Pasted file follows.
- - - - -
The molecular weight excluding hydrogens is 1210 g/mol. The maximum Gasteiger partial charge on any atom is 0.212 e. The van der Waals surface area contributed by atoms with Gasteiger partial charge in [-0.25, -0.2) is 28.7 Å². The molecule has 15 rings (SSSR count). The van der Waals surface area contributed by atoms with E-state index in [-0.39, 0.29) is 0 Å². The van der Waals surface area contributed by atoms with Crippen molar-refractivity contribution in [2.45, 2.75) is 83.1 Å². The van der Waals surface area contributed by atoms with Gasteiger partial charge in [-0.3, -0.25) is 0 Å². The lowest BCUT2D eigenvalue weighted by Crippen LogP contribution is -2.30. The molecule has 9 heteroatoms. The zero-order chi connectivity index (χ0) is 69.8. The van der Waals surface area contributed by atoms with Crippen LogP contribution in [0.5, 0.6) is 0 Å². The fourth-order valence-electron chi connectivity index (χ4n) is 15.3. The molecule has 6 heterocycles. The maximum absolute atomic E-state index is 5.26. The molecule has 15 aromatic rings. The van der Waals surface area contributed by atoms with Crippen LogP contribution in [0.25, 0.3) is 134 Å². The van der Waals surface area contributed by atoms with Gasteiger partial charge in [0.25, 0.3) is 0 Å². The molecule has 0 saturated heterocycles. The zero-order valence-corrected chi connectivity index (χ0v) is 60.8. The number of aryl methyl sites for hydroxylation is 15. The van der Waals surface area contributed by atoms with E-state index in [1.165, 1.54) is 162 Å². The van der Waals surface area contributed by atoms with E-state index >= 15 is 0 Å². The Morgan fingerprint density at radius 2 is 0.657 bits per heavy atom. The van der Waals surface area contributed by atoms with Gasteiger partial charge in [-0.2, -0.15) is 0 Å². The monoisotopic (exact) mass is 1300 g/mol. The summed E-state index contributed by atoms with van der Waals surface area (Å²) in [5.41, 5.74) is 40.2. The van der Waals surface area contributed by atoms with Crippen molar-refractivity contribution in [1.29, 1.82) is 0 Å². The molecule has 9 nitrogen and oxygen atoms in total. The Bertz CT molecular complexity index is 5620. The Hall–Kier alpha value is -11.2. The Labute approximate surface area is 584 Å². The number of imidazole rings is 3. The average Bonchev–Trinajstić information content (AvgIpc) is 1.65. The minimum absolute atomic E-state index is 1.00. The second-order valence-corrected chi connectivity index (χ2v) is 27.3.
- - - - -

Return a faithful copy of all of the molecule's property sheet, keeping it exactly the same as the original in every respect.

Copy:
The molecular weight excluding hydrogens is 1210 g/mol. The maximum Gasteiger partial charge on any atom is 0.212 e. The van der Waals surface area contributed by atoms with Gasteiger partial charge in [-0.25, -0.2) is 28.7 Å². The molecule has 15 rings (SSSR count). The van der Waals surface area contributed by atoms with E-state index in [-0.39, 0.29) is 0 Å². The van der Waals surface area contributed by atoms with Crippen molar-refractivity contribution in [2.45, 2.75) is 83.1 Å². The van der Waals surface area contributed by atoms with Gasteiger partial charge in [-0.3, -0.25) is 0 Å². The lowest BCUT2D eigenvalue weighted by Crippen LogP contribution is -2.30. The molecule has 9 heteroatoms. The zero-order chi connectivity index (χ0) is 69.8. The van der Waals surface area contributed by atoms with Crippen LogP contribution in [0.5, 0.6) is 0 Å². The fourth-order valence-electron chi connectivity index (χ4n) is 15.3. The molecule has 6 heterocycles. The maximum absolute atomic E-state index is 5.26. The molecule has 15 aromatic rings. The van der Waals surface area contributed by atoms with Crippen LogP contribution in [0.25, 0.3) is 134 Å². The van der Waals surface area contributed by atoms with Gasteiger partial charge in [0.25, 0.3) is 0 Å². The molecule has 0 saturated heterocycles. The zero-order valence-corrected chi connectivity index (χ0v) is 60.8. The number of aryl methyl sites for hydroxylation is 15. The van der Waals surface area contributed by atoms with E-state index in [1.165, 1.54) is 162 Å². The van der Waals surface area contributed by atoms with E-state index >= 15 is 0 Å². The Morgan fingerprint density at radius 2 is 0.657 bits per heavy atom. The van der Waals surface area contributed by atoms with Gasteiger partial charge in [-0.2, -0.15) is 0 Å². The monoisotopic (exact) mass is 1300 g/mol. The summed E-state index contributed by atoms with van der Waals surface area (Å²) in [5.41, 5.74) is 40.2. The van der Waals surface area contributed by atoms with Crippen molar-refractivity contribution in [1.29, 1.82) is 0 Å². The molecule has 9 nitrogen and oxygen atoms in total. The Bertz CT molecular complexity index is 5620. The Hall–Kier alpha value is -11.2. The Labute approximate surface area is 584 Å². The number of imidazole rings is 3. The average Bonchev–Trinajstić information content (AvgIpc) is 1.65. The minimum absolute atomic E-state index is 1.00. The second-order valence-corrected chi connectivity index (χ2v) is 27.3.